Archive for February, 2021

As shared last week in the mortality of Hawaiian Monk Seals in the Main Hawaiian Islands, juvenile seals died most frequently from direct human interaction. The two juveniles who died last fall were, likely, not the first to drown in lay gill nets over the years.

If you are not familiar with lay gill nets, they are used for recreational and subsistence fishing. A lay net is a monofilament mesh net with cork floats along the top and lead weights along the bottom, which creates a vertical curtain that entraps fish. Occasionally turtles, seals, and larger fish such as sharks get entrapped as well. The rules for legal use of lay nets on Kauai are detailed and somewhat confusing, however the primary rules on Kauai are as follows:

· No longer than 125 feet long and 7 feet tall. Minimum mesh size 2 ¾ inches stretched.

· Can be used for no longer than 4 hours in a 24-hour period, must not leave unattended for more than 30 minutes, and must be checked at the 2 hour point to release unwanted catch and any endangered species.

· Cannot be used at night (1/2 hour after sunset to ½ hour before sunrise)

· Must have a surface buoy with the registration tag attached at each end.

 Some of the most common violations that we see on Kauai are:

· Illegally setting the lay gill net at sunset and retrieving it in the morning. This is illegal and poses a serious threat to seals and turtles. 

· Hiding the net by not using properly marked surface buoys at each end. Unregistered nets that are set so the only thing visible on the surface is a single plastic bottle. 

· Illegally setting lay nets in freshwater rivers, streams or canals, or across a stream mouth. They can only be used saltwater.

If you see a lay net being used illegally, please call the hotline (651-7668) immediately and we will work with the DOCARE officers to take the appropriate action.

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An estimated 300 Hawaiian monk seals live in the Main Hawaiian Islands. Late last year, NOAA released a paper reporting the major threats to Hawaiian Monk Seals in the Main Hawaiian Islands. The study summarized the causes of deaths for 114 seals from 1992 to 2019. The results revealed that more than half of these 114 seal deaths were caused by humans.

Here’s a breakdown:

  • 57 percent were human caused, including 14 percent of the deaths from toxoplasmosis, a disease that is present in Hawaii in the feces of cats. This disease is considered a human-caused threat, because cats were introduced to Hawaii by humans. Cats are not native to Hawaii. Other types of human-caused deaths include drowning in gill nets, intentional killing, and death due to complications of ingestion of fish hooks.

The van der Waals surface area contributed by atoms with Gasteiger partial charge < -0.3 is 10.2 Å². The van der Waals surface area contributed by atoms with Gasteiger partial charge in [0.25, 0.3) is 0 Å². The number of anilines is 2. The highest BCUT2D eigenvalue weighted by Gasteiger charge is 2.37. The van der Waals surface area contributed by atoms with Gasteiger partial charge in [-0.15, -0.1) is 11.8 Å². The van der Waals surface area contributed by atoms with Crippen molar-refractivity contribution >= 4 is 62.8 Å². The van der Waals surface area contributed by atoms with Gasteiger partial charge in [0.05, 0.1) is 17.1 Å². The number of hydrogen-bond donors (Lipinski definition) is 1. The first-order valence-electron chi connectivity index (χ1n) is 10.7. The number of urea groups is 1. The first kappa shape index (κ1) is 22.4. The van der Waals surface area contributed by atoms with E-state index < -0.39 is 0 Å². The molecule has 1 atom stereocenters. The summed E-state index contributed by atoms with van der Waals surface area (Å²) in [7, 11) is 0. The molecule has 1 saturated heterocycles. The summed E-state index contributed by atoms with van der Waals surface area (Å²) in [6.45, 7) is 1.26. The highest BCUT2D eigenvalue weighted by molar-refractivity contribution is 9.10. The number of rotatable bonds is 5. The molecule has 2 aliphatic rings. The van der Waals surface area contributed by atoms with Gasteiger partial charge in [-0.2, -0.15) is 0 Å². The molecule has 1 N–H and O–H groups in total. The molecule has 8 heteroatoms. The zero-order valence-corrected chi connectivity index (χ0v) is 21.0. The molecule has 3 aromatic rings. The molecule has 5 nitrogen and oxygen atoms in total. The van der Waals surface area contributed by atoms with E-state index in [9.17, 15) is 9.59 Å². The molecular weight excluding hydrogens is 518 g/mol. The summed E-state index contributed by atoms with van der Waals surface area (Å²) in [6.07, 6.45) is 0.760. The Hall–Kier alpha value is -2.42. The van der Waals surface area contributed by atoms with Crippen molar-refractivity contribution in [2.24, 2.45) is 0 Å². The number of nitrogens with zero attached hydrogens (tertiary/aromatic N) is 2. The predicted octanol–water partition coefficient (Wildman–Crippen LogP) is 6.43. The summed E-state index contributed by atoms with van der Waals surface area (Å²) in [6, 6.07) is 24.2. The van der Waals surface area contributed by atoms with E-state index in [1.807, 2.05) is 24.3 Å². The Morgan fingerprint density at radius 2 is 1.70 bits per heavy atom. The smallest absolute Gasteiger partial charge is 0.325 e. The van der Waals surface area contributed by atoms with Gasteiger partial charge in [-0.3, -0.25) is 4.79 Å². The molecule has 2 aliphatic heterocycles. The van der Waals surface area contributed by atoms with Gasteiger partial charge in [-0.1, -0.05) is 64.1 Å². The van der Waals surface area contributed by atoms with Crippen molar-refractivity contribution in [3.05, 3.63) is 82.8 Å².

• 35 percent were due to natural causes. This category includes malnutrition and natural diseases.
  • 8 percent were due to other diseases.

A few patterns were reported by age categories and sex, like:

  • Nursing pups died predominantly from natural causes.
  • Juvenile seals died most frequently from direct human interaction. 
  • Adult females were most commonly killed by toxoplasmosis.

While the population of Hawaiian monk seals in the Main Hawaiian Islands has been growing slowly over the past 20 years, these anthropogenic mortalities are impacting the recovery of the species. These threats are unlike those found in the Northwestern Hawaiian Islands where an estimated 1,100 Hawaiian monk seals are found.

For more information on this report, click here.

To read the scientific report published in Marine Mammal Science, click here.

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Turtle Tuesday #6: Volunteer Response

In January, a volunteer swimming at Anini Beach noticed a turtle struggling to swim. The turtle attempted to haul out on the beach while dragging marine debris. The volunteer called the Kauai Marine Animal Stranding Hotline to report a large green sea turtle had hauled up on beach entangled with monofilament, a stick, and wire from what appeared to be the remains of a crab trap. The volunteer sent photos and described a cord wrapped deeply around the joint of the left fore flipper.  Fortunately the distal flipper was not swollen and the turtle was still able to move it normally, so the circulation was not restricted by the entanglement. This is important to note, because if the flipper was swollen and/or if there was indication of circulation and/or tissue loss, the sea turtle would have needed veterinary attention. Following instructions from the stranding coordinator, a couple of other beach goers assisted with keeping the turtle quiet while the volunteer used a special tool to cut and unwind the cord until it was completely removed.

The turtle was able to use the freed fore flipper, but unfortunately, while the turtle had been entangled by the marine debris, it had been preyed upon by a shark. The photos sent by the volunteer showed a shark bite amputation of tail and lacerations to rear flippers. After more consultations with the NOAA Sea Turtle Stranding Program, the decision was made to monitor the turtle on the beach.  For the next several days, the turtle was spotted resting at several spots along the beach while it healed, indicating it had been in the water swimming and, presumably, foraging.

 Sea turtles and other protected species are accidentally caught in many types of fishing gear, including commercial and recreational gear. When swimming near rod and reel fishing gear, sea turtles can become hooked on the body or entangled in the fishing line. Sea turtles may also be attracted to fishing bait and become hooked in the mouth or swallow the hook. These interactions can occur anywhere sea turtles are found.

For air-breathing organisms, such as the green sea turtle, entanglement in debris can prevent animals from being able to swim to the surface, causing them to drown. To help prevent entanglements:

  • Pick up rubbish at the beach. Don’t litter.